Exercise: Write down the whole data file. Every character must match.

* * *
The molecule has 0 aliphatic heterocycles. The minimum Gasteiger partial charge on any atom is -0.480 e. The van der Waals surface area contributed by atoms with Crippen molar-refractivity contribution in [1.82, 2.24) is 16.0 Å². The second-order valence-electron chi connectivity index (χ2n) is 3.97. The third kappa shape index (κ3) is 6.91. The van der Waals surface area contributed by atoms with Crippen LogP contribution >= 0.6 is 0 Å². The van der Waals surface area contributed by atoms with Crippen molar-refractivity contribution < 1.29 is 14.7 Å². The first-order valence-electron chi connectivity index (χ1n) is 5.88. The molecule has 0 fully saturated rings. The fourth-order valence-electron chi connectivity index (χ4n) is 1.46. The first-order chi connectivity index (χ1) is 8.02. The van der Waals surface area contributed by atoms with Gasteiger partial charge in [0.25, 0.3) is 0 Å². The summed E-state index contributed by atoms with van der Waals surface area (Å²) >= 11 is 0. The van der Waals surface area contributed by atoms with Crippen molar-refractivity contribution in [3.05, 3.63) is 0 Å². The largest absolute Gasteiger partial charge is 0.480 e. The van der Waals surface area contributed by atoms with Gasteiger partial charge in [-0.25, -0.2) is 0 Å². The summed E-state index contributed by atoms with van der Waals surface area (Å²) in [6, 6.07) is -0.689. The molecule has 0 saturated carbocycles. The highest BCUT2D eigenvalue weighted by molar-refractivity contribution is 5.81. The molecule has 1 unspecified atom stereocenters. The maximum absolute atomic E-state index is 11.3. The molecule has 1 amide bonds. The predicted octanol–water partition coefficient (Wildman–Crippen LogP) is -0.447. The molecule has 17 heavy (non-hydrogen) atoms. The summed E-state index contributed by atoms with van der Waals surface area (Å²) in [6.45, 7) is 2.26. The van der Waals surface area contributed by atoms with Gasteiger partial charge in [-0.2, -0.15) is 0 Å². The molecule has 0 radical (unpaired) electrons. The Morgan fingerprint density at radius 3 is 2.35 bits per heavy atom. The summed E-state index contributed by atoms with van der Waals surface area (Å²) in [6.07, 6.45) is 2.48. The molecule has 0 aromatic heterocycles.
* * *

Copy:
The molecule has 0 aliphatic heterocycles. The minimum Gasteiger partial charge on any atom is -0.480 e. The van der Waals surface area contributed by atoms with Crippen molar-refractivity contribution in [1.82, 2.24) is 16.0 Å². The second-order valence-electron chi connectivity index (χ2n) is 3.97. The third kappa shape index (κ3) is 6.91. The van der Waals surface area contributed by atoms with Crippen LogP contribution >= 0.6 is 0 Å². The van der Waals surface area contributed by atoms with Crippen molar-refractivity contribution < 1.29 is 14.7 Å². The first-order valence-electron chi connectivity index (χ1n) is 5.88. The molecule has 0 fully saturated rings. The fourth-order valence-electron chi connectivity index (χ4n) is 1.46. The first-order chi connectivity index (χ1) is 8.02. The van der Waals surface area contributed by atoms with Gasteiger partial charge in [0.25, 0.3) is 0 Å². The summed E-state index contributed by atoms with van der Waals surface area (Å²) >= 11 is 0. The van der Waals surface area contributed by atoms with Crippen molar-refractivity contribution in [3.05, 3.63) is 0 Å². The largest absolute Gasteiger partial charge is 0.480 e. The van der Waals surface area contributed by atoms with Gasteiger partial charge in [-0.25, -0.2) is 0 Å². The summed E-state index contributed by atoms with van der Waals surface area (Å²) in [6, 6.07) is -0.689. The molecule has 0 saturated carbocycles. The highest BCUT2D eigenvalue weighted by molar-refractivity contribution is 5.81. The molecule has 1 unspecified atom stereocenters. The maximum absolute atomic E-state index is 11.3. The molecule has 1 amide bonds. The predicted octanol–water partition coefficient (Wildman–Crippen LogP) is -0.447. The molecule has 17 heavy (non-hydrogen) atoms. The summed E-state index contributed by atoms with van der Waals surface area (Å²) in [6.45, 7) is 2.26. The van der Waals surface area contributed by atoms with Gasteiger partial charge in [-0.2, -0.15) is 0 Å². The molecule has 0 radical (unpaired) electrons. The Morgan fingerprint density at radius 3 is 2.35 bits per heavy atom. The summed E-state index contributed by atoms with van der Waals surface area (Å²) in [6.07, 6.45) is 2.48. The molecule has 0 aromatic heterocycles.